A description of Public Practice topics, by speaker, for the 2013 Virginia Veterinary Conference.
Friday, March 1
Jon Zack, DVM
FMD Preparedness and Response
The goals of an FMD response are to (1) detect, control, and contain FMD in animals as quickly as possible; (2) eradicate FMD using strategies that seek to stabilize animal agriculture, the food supply and the economy, and protect public health; and (3) provide science- and risk-based approaches and systems to facilitate continuity of business for non-infected animals and non-contaminated animal products. Achieving these three goals will allow individual livestock facilities, states, tribes, regions, and industries to resume normal production as quickly as possible. They will also allow the United States to regain FMD-free status without the response effort causing more disruption and damage than the disease outbreak itself.
Continuity of Business in an FMD Response
While we know that it will be essential to use quarantines and movement controls to stop the spread of an FMD, we also know that these quarantines and movement controls are likely to cause significant disruptions in typical business operations and result in the severe restrictions of intrastate and interstate commerce. While the economic impact of severe restrictions on intrastate and interstate commerce of animals and animal products is harder to quantify, the current agricultural production and marketing systems for swine, dairy and beef rely on frequent interstate movement. For example, just-in-time production in the swine industry and constant movement of milk in the dairy industry means that there would be extreme interruptions in these systems, resulting in severe economic consequences.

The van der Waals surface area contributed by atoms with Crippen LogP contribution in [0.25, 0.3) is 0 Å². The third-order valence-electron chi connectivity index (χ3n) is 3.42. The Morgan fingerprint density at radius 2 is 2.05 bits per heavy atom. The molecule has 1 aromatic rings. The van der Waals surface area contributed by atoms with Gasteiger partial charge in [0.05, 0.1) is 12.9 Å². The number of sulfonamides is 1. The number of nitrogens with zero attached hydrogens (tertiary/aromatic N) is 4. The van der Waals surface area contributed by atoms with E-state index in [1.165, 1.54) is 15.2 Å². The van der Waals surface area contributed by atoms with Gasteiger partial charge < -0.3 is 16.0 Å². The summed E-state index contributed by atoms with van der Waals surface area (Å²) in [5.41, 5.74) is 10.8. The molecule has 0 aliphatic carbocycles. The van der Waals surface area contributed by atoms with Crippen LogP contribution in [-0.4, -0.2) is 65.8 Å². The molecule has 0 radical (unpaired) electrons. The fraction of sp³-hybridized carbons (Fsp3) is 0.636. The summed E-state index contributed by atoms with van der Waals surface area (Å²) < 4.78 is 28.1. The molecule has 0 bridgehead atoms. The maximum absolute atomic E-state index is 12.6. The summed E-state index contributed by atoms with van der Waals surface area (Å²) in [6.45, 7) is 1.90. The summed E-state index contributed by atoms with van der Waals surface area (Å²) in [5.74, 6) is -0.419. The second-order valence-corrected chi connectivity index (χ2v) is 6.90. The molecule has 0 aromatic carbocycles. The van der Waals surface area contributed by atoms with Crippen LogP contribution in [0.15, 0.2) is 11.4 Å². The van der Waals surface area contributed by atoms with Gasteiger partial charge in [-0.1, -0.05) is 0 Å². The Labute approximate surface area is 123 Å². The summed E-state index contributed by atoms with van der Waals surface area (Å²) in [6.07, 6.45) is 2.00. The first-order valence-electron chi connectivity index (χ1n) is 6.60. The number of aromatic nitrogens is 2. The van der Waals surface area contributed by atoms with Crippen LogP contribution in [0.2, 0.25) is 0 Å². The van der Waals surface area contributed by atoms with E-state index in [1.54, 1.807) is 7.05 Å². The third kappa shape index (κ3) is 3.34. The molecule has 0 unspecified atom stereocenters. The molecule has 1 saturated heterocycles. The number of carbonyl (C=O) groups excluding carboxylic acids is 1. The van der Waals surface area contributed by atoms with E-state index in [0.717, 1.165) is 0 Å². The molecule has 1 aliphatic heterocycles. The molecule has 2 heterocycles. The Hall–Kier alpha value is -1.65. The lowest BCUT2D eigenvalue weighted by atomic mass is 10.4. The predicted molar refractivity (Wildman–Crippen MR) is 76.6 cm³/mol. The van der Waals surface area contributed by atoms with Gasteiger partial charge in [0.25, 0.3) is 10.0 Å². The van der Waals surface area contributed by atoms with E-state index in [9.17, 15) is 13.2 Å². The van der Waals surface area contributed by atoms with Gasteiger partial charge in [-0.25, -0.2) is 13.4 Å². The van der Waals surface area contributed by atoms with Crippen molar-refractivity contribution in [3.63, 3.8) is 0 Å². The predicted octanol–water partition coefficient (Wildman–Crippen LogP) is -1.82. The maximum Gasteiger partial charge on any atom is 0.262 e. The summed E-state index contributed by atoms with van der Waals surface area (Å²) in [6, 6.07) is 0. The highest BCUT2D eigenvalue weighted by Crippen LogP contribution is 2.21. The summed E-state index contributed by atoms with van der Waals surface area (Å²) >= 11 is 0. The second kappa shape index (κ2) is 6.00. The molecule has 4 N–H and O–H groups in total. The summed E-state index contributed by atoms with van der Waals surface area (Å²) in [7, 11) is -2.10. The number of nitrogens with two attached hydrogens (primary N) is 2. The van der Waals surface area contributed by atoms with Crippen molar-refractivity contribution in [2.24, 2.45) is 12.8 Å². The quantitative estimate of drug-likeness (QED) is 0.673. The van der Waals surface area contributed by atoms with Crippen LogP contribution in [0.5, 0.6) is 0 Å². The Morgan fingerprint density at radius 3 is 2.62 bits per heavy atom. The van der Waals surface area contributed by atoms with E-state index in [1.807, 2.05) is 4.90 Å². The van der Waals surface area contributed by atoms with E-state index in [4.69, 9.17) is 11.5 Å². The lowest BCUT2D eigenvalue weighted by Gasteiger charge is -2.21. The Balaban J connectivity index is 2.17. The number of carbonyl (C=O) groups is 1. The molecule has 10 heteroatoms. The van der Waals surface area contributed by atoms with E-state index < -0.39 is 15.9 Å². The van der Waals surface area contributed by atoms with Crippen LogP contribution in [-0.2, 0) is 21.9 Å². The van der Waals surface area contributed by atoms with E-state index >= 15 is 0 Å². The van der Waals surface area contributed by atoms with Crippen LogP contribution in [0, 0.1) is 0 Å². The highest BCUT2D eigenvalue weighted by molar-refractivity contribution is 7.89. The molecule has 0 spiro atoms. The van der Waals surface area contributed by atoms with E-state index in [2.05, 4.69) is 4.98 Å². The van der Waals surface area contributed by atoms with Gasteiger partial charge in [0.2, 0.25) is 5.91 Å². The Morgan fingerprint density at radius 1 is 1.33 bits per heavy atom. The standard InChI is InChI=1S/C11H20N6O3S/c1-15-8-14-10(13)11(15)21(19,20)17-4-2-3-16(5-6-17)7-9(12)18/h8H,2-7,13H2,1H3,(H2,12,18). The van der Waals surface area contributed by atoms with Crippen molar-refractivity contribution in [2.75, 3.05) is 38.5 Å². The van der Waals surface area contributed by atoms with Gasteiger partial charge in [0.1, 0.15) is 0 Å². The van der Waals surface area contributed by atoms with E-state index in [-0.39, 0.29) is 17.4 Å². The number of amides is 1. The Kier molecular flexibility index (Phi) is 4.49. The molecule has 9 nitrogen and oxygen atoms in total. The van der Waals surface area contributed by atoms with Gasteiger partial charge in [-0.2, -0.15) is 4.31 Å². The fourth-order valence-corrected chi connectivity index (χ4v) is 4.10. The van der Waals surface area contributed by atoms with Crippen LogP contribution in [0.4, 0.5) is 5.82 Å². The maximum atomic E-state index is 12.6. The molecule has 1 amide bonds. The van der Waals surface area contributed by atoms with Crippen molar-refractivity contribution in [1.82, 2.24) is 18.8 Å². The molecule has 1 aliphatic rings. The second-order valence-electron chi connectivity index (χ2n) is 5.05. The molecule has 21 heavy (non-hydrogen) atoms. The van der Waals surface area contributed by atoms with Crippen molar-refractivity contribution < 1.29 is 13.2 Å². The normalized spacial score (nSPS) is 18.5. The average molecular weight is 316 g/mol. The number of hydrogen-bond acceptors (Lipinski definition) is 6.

Annamaria Castiglia, DVM
CVM’s Pet Food Safety Program
This talk will provide a brief introduction on CVM, Pet Food 101, the CVM’s pet food early warning surveillance system and the veterinarian’s role in pet food safety.
Yugendar Reddy Bommineni, DVM, MVSc, PhD, DACVM
Review of Important Poultry Diseases
This presentation covers common poultry diseases seen in small flocks. This also provides insight into regulatory and reportable diseases of poultry.
Mark Remick, DVM
Imports, Exports and the Private Practitioner
This talk will focus on the changing roles, responsibilities and requirements of accredited veterinarians. Information will be available for equine, food animal and companion animal practitioners. A question and answer opportunity will be available.
Megan Kirchgessner, DVM, PhD
Elk Restoration in Virginia
The last wild elk (Cervus elaphus) herd was extirpated from Virginia in 1855. In order to restore wild elk to the Commonwealth, the Virginia Department of Game and Inland Fisheries has partnered with the Kentucky Department of Fish and Wildlife Resources to translocate an estimated 75 wild elk from eastern Kentucky to southwest Virginia. Details pertaining to the multi-agency collaborative approach, trapping, quarantine, transport and anticipated concerns for the elk post-arrival in Virginia, including exposure to epizootic hemorrhagic disease, will be discussed.
Julia Murphy, DVM, MS, DACVPM
An Overview of Rabies in Livestock in Virginia
The epidemiology of rabies in Virginia, particularly in regard to livestock, will be reviewed. In addition, the geographic distribution of cases, clinical signs of rabies in livestock species and exposure response will be discussed.
Thomas Cecere, DVM, MS, PhD, DACVP
Schmallenberg Virus: Update on a Rapidly Emerging Disease
In 2011, an enzootic outbreak of abortion, stillbirth, neurologic signs and congenital malformations developed in ruminants located in northern Europe due to infection with the novel Schmallenberg virus. The clinical features, pathological findings and impact of this disease will be discussed.